Oddly enough, after those signings the Mets' fifth-pitcher conundrum is still shitty. So a lot of Mets fans (myself included) have started to think again about the previously unthinkable: re-signing Pedro Martinez, who was himself quite a poop-stained toilet of a pitcher last year.

So now, what to do? Give Pedro a chance or not? As much as my heart tells me that Pedro can rediscover his awesomeness, my head tells me that the dude is washed up. I think yankee fans might recognize this quandary in the Bernie Williams saga a few years back, and more recently the Red Sox had to decide whether to re-sign Jason Varitek. A beloved player, but whose better days are clearly long gone, yet there is a need for someone to fill that position...

I don't think I can say it any better than Jason at Faith and Fear in Flushing. It's a tremendously written piece, and I think any Met fan can see what he's saying. But it certainly extends to any sports fan in this situation. (Just read the thing, that's why there's a link. What, did you think I was going to excerpt a bunch of of it and comment on it? Don't be ridiculous.)

And on a final note, the U.S. dropped its first game in the World Baseball Classic tonight. They lost to Venezuela, a team they demolished a few nights ago 15-6. But the only really interesting part, to me, was when Frankie "K-Rod" Rodriguez, the new closer for the Mets -- now pitching for Venezuela -- came in in the bottom of the 9th with a 5-3 lead. His first hitter? Jimmy Rollins. And what happened? He walked him. The leadoff man. With a 2-run lead.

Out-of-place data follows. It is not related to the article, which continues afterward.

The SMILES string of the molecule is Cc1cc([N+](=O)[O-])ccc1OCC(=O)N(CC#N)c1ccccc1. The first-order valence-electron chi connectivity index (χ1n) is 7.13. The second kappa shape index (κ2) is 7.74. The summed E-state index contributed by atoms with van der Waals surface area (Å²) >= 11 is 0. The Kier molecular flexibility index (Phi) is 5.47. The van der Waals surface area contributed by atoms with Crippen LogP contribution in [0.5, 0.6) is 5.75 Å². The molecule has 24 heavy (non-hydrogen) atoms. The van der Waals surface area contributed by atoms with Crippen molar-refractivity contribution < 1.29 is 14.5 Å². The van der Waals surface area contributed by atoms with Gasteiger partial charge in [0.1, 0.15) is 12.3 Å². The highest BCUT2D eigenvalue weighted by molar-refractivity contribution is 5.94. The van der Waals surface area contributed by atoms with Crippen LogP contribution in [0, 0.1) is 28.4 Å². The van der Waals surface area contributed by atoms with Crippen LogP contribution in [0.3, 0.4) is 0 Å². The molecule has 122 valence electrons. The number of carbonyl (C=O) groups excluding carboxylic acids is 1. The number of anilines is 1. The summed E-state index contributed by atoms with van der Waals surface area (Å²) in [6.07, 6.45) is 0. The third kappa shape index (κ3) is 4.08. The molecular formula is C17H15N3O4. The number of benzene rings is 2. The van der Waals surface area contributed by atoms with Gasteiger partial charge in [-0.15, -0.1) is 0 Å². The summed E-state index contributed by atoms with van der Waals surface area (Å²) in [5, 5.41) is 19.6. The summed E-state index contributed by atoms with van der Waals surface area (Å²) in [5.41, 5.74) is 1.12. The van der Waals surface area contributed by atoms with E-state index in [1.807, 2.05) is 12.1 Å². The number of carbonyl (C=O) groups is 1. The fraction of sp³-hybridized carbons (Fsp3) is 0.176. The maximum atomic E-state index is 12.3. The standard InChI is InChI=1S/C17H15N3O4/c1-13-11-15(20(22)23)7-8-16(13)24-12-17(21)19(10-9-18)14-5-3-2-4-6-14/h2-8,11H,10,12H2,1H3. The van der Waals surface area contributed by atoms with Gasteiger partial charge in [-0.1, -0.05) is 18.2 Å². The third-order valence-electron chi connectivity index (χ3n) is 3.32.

I hope this is not a sign of things to come.

And on a completely different and ignorant note, I am an average white person. Can someone please explain to me the name "Rodriguez"?

A-Rod: Dominican Republic (though he played for the U.S. last time)
K-Rod: Venezuela (even though his nickname RHYMES with the first guy)
I-Rod, aka Pudge Rodriguez: Puerto Rico

Which: ???

If anyone here speaks Spanish, please explain. Three guys, same last name, three different countries? Sounds fishy, to say the least. And I know this guy at work whose last name is Rodriguez and he says he's Mexican. Should I believe him too?